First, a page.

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    ECB Outlines Good Practices for Banks to Prepare for Benchmark Reforms

    July 23, 2020

    ECB published a report that outlines good practices for banks to prepare for benchmark rate reforms. The good practices address how banks can best structure their benchmark-rate-related governance, identify benchmark-rate-related risks, and create action plans and documentation in relation to the reforms. Also published were the results of an industry-wide assessment of the banks' preparedness for the benchmark interest rate reforms. One of the key findings of the assessment is that, while banks are generally well aware of the potential risks entailed in the benchmark rate reforms, they are behind schedule in developing and implementing the risk mitigation measures with respect to the benchmark reforms.

    In July 2019, ECB had surveyed certain supervised banks to assess their preparedness for the interest rate reforms under the EU Benchmarks Regulation. The assessment found that banks have focused more on the transition phase from the euro overnight index average (EONIA) to the euro short-term rate (€STR) than on the reform of the euro interbank offered rate (EURIBOR) and its associated risks. EURIBOR is the main benchmark rate in the euro area in terms of the number of contracts that reference it and is widely used in retail loans and hedging products. In light of the results of this assessment, ECB has now published the report on preparations for benchmark rate reforms, which sets out the good practices that were identified in the documentation that banks submitted to ECB in 2019.. The key areas in which the report provides examples of good practices include the following:

    • Governance. To mitigate impact of the benchmark rate reforms in a proactive and sustainable manner, banks should have a suitable organizational and operational structure in place, including an adequate segregation of duties and clear reporting lines, as set out in paragraph 67 of the EBA guidelines on internal governance.
    • Risk Identification. Internal risk assessment is a critical step, as it is the starting point for devising the action plan. It is, therefore, important to allocate the necessary resources and time to this step.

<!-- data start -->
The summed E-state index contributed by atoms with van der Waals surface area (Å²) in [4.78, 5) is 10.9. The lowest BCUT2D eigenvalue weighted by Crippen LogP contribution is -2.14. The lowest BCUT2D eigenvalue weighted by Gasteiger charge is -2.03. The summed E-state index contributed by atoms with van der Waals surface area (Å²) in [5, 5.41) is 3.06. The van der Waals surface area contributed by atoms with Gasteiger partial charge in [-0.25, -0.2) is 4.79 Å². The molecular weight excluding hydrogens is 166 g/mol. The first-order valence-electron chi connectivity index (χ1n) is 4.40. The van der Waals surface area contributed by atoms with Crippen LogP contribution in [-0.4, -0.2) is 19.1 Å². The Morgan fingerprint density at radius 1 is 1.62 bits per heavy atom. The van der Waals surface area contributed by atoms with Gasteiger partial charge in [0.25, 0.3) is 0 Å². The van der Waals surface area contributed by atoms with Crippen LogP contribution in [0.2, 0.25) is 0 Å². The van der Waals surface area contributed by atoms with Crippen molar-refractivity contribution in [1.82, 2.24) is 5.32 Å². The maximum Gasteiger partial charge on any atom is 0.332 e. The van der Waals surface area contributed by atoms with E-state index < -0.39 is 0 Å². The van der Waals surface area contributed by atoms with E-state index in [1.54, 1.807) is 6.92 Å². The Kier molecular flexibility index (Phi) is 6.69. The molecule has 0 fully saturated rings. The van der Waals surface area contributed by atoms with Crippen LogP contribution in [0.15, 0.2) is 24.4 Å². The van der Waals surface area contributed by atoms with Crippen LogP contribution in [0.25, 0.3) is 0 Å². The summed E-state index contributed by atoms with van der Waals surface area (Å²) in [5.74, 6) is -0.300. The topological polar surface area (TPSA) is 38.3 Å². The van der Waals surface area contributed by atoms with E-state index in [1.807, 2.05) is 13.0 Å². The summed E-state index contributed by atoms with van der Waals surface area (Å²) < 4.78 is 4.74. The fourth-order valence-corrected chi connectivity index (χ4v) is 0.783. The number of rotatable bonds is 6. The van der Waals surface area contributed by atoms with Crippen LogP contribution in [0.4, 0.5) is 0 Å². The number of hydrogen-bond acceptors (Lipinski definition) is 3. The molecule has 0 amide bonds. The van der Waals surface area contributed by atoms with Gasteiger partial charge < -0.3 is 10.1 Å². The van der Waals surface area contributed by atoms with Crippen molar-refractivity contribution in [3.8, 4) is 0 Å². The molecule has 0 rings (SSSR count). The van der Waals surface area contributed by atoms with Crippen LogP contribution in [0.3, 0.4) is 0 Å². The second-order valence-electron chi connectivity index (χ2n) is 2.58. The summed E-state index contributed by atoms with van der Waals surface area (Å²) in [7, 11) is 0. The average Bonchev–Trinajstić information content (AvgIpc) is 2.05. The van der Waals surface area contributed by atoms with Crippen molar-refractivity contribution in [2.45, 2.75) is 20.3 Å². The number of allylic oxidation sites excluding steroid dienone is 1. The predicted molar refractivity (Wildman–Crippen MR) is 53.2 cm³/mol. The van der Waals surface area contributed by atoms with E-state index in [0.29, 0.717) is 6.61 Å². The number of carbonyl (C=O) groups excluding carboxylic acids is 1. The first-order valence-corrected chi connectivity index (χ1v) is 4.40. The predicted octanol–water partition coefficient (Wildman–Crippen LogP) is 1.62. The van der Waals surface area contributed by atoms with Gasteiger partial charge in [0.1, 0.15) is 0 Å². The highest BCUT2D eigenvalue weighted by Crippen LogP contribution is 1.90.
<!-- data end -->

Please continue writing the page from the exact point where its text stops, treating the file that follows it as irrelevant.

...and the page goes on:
• Action Plan. Including action plans in a dedicated risk assessment means that they can prioritize and hone risk mitigation activities in a targeted manner and thereby ensure granular coverage of all the relevant aspects identified.
    • Timeline. Setting a clear timeline can help in finding comprehensive solutions that will provide the Single Supervisory Mechanism banks with the time they need to develop, test, and implement robust mitigation measures.
    • Awareness of External Development. ECB expects banks to fully comply with the legal requirements. Given the work underway in a number of fora, banks face the challenge of ensuring that they are up-to-date with the most recent developments (for example, actions by central counterparties).

    The report highlights that, as a general principle, the assessment of legal and operational challenges is best performed holistically, taking into consideration both internal systems and external factors such as risks relating to conduct, reputation, and litigation. The report also discusses exposure-related risks with regard to valuation and regulatory treatment. While this report does not cover good practices in relation to the application of accounting standards, it is important from a prudential perspective that banks are aware of potential accounting implications stemming from the benchmark rate reforms and their potential significance.

     

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    Keywords: Europe, EU, Banking, Securities, EONIA, €STR, Risk-Free Rates, Interest Rate Benchmarks, EURIOR, Benchmarks Regulation, IBOR Reform, ECB

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